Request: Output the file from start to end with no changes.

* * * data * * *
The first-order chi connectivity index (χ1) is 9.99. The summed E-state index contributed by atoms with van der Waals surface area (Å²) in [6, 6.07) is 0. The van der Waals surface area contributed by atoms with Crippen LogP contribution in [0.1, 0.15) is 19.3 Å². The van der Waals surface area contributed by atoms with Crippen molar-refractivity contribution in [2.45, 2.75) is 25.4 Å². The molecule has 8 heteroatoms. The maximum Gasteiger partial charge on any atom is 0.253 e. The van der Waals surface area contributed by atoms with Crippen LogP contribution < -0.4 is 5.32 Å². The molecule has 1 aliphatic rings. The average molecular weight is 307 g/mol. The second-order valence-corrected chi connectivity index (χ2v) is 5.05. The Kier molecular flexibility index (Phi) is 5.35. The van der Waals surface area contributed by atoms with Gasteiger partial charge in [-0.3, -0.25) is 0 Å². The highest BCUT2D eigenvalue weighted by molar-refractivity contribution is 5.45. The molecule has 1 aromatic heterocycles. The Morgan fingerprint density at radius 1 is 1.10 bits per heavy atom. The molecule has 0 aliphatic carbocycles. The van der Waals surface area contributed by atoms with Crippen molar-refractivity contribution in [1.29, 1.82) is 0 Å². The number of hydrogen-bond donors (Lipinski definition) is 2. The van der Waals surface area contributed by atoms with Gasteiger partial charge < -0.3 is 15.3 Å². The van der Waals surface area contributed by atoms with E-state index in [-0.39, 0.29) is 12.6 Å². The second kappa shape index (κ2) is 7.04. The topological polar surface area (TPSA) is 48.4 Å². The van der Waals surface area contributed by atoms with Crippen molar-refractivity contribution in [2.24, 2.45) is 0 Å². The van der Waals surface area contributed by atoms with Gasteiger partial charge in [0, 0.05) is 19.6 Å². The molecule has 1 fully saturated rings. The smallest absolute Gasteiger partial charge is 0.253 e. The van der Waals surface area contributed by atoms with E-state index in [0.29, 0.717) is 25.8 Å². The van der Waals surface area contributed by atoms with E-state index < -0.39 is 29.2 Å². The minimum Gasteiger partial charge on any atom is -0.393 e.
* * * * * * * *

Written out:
The first-order chi connectivity index (χ1) is 9.99. The summed E-state index contributed by atoms with van der Waals surface area (Å²) in [6, 6.07) is 0. The van der Waals surface area contributed by atoms with Crippen LogP contribution in [0.1, 0.15) is 19.3 Å². The van der Waals surface area contributed by atoms with Crippen molar-refractivity contribution in [2.45, 2.75) is 25.4 Å². The molecule has 8 heteroatoms. The maximum Gasteiger partial charge on any atom is 0.253 e. The van der Waals surface area contributed by atoms with Crippen LogP contribution < -0.4 is 5.32 Å². The molecule has 1 aliphatic rings. The average molecular weight is 307 g/mol. The second-order valence-corrected chi connectivity index (χ2v) is 5.05. The Kier molecular flexibility index (Phi) is 5.35. The van der Waals surface area contributed by atoms with Gasteiger partial charge in [-0.3, -0.25) is 0 Å². The highest BCUT2D eigenvalue weighted by molar-refractivity contribution is 5.45. The molecule has 1 aromatic heterocycles. The Morgan fingerprint density at radius 1 is 1.10 bits per heavy atom. The molecule has 0 aliphatic carbocycles. The van der Waals surface area contributed by atoms with Crippen molar-refractivity contribution in [1.29, 1.82) is 0 Å². The number of hydrogen-bond donors (Lipinski definition) is 2. The van der Waals surface area contributed by atoms with Gasteiger partial charge < -0.3 is 15.3 Å². The van der Waals surface area contributed by atoms with E-state index in [-0.39, 0.29) is 12.6 Å². The second kappa shape index (κ2) is 7.04. The topological polar surface area (TPSA) is 48.4 Å². The van der Waals surface area contributed by atoms with Crippen molar-refractivity contribution in [2.24, 2.45) is 0 Å². The van der Waals surface area contributed by atoms with Gasteiger partial charge in [0, 0.05) is 19.6 Å². The molecule has 1 fully saturated rings. The smallest absolute Gasteiger partial charge is 0.253 e. The van der Waals surface area contributed by atoms with E-state index in [0.29, 0.717) is 25.8 Å². The van der Waals surface area contributed by atoms with E-state index < -0.39 is 29.2 Å². The minimum Gasteiger partial charge on any atom is -0.393 e.